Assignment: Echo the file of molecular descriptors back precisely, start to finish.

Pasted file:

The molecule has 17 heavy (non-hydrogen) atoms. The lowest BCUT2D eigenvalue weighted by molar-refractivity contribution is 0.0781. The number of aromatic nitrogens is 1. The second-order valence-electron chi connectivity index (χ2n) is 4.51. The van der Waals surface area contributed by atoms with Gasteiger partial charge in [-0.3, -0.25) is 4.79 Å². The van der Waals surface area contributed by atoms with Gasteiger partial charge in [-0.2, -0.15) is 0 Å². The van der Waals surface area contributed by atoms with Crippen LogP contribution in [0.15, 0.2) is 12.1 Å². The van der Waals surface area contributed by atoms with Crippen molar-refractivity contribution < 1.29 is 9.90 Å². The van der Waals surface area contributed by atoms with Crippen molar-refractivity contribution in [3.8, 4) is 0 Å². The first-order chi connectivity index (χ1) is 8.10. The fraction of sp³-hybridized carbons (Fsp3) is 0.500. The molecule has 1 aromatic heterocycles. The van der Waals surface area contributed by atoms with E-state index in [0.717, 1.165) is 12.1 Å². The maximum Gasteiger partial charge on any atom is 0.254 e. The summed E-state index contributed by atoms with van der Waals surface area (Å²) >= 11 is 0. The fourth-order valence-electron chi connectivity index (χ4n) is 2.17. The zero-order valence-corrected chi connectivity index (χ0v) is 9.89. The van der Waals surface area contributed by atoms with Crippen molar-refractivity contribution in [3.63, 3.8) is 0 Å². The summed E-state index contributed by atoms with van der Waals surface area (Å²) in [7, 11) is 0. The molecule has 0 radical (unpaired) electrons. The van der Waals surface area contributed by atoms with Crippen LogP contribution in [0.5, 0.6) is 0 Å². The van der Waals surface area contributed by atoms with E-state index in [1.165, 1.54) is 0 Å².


The molecule has 17 heavy (non-hydrogen) atoms. The lowest BCUT2D eigenvalue weighted by molar-refractivity contribution is 0.0781. The number of aromatic nitrogens is 1. The second-order valence-electron chi connectivity index (χ2n) is 4.51. The van der Waals surface area contributed by atoms with Gasteiger partial charge in [-0.3, -0.25) is 4.79 Å². The van der Waals surface area contributed by atoms with Gasteiger partial charge in [-0.2, -0.15) is 0 Å². The van der Waals surface area contributed by atoms with Crippen LogP contribution in [0.15, 0.2) is 12.1 Å². The van der Waals surface area contributed by atoms with Crippen molar-refractivity contribution < 1.29 is 9.90 Å². The van der Waals surface area contributed by atoms with Crippen molar-refractivity contribution in [3.8, 4) is 0 Å². The first-order chi connectivity index (χ1) is 8.10. The fraction of sp³-hybridized carbons (Fsp3) is 0.500. The molecule has 1 aromatic heterocycles. The van der Waals surface area contributed by atoms with E-state index in [0.717, 1.165) is 12.1 Å². The maximum Gasteiger partial charge on any atom is 0.254 e. The summed E-state index contributed by atoms with van der Waals surface area (Å²) >= 11 is 0. The fourth-order valence-electron chi connectivity index (χ4n) is 2.17. The zero-order valence-corrected chi connectivity index (χ0v) is 9.89. The van der Waals surface area contributed by atoms with Crippen molar-refractivity contribution in [3.63, 3.8) is 0 Å². The summed E-state index contributed by atoms with van der Waals surface area (Å²) in [7, 11) is 0. The molecule has 0 radical (unpaired) electrons. The van der Waals surface area contributed by atoms with Crippen LogP contribution in [0.5, 0.6) is 0 Å². The van der Waals surface area contributed by atoms with E-state index in [1.165, 1.54) is 0 Å².